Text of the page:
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Galapagos Islands vacations, Conservation issues Galapagos Explorer

Galapagos Islands conservation

Please, don't take anything from the Galapagos islands, but photographs and leave only your footprint.

The history of man's detrimental effects on the islands extends back to the 1600s once settlers came to the islands they brought with them a range of domestic animals, some of which went wild and Started feral populations. Today two organizations work together for islands conservation:

The Galapagos National Park  and the Charles Darwin Research Station.

There is a strict set of rules and regulations set by the parks authorities that we will help you follow:

  1. Do not disturb or remove any plant, rock or animal.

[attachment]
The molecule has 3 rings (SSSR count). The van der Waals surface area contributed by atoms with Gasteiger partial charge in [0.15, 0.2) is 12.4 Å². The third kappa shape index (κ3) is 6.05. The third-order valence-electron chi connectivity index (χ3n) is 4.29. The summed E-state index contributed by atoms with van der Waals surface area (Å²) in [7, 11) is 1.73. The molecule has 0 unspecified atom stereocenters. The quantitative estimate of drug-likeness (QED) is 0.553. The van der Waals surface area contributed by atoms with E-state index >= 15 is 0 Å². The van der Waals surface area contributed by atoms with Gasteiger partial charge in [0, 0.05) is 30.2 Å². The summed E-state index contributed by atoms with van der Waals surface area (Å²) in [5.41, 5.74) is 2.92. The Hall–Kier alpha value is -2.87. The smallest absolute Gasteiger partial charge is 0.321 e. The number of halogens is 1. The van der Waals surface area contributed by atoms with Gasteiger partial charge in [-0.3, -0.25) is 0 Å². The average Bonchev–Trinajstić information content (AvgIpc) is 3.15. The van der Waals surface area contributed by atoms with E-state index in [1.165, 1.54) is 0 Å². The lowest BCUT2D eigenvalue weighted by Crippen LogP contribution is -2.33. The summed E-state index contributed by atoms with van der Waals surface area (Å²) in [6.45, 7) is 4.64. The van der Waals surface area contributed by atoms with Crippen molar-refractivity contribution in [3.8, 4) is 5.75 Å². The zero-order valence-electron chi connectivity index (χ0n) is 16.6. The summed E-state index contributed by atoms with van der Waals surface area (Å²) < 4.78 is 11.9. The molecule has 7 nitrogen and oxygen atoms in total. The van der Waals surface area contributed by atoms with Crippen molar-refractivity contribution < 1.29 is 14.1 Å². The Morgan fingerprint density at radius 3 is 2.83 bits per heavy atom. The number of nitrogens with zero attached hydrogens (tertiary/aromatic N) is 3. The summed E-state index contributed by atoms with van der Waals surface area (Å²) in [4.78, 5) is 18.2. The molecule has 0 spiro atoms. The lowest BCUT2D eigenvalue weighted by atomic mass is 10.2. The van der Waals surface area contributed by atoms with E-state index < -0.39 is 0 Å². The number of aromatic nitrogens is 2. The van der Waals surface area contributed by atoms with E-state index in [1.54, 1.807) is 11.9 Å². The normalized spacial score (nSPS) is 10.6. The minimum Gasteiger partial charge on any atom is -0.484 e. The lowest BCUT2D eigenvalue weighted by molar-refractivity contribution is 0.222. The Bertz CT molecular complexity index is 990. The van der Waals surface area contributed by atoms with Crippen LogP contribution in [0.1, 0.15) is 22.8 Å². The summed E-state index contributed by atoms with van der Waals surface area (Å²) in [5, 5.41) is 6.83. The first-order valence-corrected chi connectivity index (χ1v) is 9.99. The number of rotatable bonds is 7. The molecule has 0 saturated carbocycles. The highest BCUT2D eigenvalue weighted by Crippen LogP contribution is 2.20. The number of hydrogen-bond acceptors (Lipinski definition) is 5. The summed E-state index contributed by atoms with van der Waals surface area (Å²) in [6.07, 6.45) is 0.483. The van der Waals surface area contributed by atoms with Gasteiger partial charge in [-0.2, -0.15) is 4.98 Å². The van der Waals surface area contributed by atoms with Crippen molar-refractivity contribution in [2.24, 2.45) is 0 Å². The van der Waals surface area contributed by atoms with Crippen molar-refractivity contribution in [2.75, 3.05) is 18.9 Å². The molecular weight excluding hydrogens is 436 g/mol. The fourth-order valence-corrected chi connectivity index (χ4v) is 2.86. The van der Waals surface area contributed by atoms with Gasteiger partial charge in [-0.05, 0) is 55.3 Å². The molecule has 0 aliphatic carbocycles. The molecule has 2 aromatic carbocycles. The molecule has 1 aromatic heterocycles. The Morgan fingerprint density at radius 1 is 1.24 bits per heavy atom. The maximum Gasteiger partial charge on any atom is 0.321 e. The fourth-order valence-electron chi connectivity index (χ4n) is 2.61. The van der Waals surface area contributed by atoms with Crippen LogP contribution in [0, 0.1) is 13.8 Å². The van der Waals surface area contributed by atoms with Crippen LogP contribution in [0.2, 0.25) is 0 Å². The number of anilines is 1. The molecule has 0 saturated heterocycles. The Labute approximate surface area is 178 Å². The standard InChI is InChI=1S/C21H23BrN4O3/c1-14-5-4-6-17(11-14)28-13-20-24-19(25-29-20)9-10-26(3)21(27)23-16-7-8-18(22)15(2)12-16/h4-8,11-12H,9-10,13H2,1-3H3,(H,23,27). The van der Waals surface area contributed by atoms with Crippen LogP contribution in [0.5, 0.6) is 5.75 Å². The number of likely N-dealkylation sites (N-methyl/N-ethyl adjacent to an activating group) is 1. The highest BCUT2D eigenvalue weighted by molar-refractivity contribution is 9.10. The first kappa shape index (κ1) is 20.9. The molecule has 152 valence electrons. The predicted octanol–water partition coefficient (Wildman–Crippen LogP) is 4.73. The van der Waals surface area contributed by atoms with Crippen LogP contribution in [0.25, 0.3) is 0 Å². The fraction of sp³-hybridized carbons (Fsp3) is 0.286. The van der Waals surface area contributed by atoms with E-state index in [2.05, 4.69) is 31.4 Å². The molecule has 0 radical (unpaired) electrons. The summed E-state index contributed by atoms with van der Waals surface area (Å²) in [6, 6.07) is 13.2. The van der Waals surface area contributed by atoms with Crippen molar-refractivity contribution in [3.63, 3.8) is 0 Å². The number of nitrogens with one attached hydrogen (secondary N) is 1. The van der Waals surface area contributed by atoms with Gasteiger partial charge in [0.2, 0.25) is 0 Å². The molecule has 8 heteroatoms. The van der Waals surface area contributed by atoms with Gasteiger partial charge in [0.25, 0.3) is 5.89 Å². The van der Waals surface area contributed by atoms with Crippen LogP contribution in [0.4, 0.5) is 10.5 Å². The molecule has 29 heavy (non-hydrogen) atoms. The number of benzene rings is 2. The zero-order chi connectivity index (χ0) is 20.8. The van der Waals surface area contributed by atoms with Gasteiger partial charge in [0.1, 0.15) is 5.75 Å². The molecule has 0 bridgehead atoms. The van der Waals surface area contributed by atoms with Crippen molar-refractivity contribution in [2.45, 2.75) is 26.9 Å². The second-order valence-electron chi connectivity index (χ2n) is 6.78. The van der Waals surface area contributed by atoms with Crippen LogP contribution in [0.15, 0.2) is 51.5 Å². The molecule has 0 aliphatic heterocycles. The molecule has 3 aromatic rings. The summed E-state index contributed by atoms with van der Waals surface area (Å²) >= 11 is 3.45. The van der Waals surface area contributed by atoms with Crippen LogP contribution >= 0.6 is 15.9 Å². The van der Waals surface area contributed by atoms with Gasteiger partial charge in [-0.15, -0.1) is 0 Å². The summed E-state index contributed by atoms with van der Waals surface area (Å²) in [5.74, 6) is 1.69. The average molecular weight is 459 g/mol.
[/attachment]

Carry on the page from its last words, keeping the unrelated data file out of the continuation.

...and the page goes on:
2. Be careful not to transport any organic material form island to island.
  3. Do not touch or handle the animals.
  4. Do not feed the animals.
  5. Do not startle or chase any animal. Stay on marked trails, doing so will avoid damage vegetation or cause erosion.
  6. Do not leave or throw any litter on or off the ship. Please, do not buy souvenirs made from native Galapagos products (except for wood)
  7. Do not smoke on the islands.
  8. Do not hesitate to show your conservationist attitude.

The Ecuadorian government declared the Galapagos Islands a National Park on the July 4, 1959. Simultaneously in Belgium, the Charles Darwin Foundation for the Galapagos was formed. The Charles Darwin Station for scientific investigation was built on Santa Cruz Island, and was inaugurated on January 20, 1964. Later in 1968, the National Park Service for the Galapagos was initiated and today on the island, groups of no more than 20 visitors are led by a certified naturalist. This policy is intended to reduce the impact on the fragile ecosystem while providing a sense of solitude and privacy on the islands.